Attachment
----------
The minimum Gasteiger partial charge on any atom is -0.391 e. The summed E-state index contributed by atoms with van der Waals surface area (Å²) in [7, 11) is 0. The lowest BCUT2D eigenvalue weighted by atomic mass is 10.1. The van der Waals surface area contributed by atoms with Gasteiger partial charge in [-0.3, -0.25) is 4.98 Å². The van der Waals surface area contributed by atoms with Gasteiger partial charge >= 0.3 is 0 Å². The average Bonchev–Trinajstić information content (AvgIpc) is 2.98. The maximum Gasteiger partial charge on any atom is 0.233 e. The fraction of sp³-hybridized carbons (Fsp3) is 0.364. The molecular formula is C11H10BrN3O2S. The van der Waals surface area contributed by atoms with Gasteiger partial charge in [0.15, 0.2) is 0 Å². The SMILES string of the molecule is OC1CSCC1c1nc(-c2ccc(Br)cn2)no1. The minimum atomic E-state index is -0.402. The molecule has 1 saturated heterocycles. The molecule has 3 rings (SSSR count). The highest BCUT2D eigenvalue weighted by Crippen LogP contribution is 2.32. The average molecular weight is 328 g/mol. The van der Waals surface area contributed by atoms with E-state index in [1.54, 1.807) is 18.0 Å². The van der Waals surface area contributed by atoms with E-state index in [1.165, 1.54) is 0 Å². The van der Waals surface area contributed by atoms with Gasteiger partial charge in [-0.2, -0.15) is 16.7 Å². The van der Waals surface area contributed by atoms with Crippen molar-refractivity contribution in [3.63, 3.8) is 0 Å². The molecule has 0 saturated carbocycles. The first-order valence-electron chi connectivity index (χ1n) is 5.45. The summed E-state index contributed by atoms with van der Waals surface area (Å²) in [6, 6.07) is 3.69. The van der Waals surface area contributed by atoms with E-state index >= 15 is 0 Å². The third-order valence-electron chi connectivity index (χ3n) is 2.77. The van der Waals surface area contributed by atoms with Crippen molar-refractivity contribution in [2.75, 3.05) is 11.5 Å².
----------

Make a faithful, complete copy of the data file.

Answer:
The minimum Gasteiger partial charge on any atom is -0.391 e. The summed E-state index contributed by atoms with van der Waals surface area (Å²) in [7, 11) is 0. The lowest BCUT2D eigenvalue weighted by atomic mass is 10.1. The van der Waals surface area contributed by atoms with Gasteiger partial charge in [-0.3, -0.25) is 4.98 Å². The van der Waals surface area contributed by atoms with Gasteiger partial charge >= 0.3 is 0 Å². The average Bonchev–Trinajstić information content (AvgIpc) is 2.98. The maximum Gasteiger partial charge on any atom is 0.233 e. The fraction of sp³-hybridized carbons (Fsp3) is 0.364. The molecular formula is C11H10BrN3O2S. The van der Waals surface area contributed by atoms with Gasteiger partial charge in [0.15, 0.2) is 0 Å². The SMILES string of the molecule is OC1CSCC1c1nc(-c2ccc(Br)cn2)no1. The minimum atomic E-state index is -0.402. The molecule has 1 saturated heterocycles. The molecule has 3 rings (SSSR count). The highest BCUT2D eigenvalue weighted by Crippen LogP contribution is 2.32. The average molecular weight is 328 g/mol. The van der Waals surface area contributed by atoms with E-state index in [1.54, 1.807) is 18.0 Å². The van der Waals surface area contributed by atoms with E-state index in [1.165, 1.54) is 0 Å². The van der Waals surface area contributed by atoms with Gasteiger partial charge in [-0.2, -0.15) is 16.7 Å². The van der Waals surface area contributed by atoms with Crippen molar-refractivity contribution in [3.63, 3.8) is 0 Å². The molecule has 0 saturated carbocycles. The first-order valence-electron chi connectivity index (χ1n) is 5.45. The summed E-state index contributed by atoms with van der Waals surface area (Å²) in [6, 6.07) is 3.69. The van der Waals surface area contributed by atoms with E-state index >= 15 is 0 Å². The third-order valence-electron chi connectivity index (χ3n) is 2.77. The van der Waals surface area contributed by atoms with Crippen molar-refractivity contribution in [2.75, 3.05) is 11.5 Å².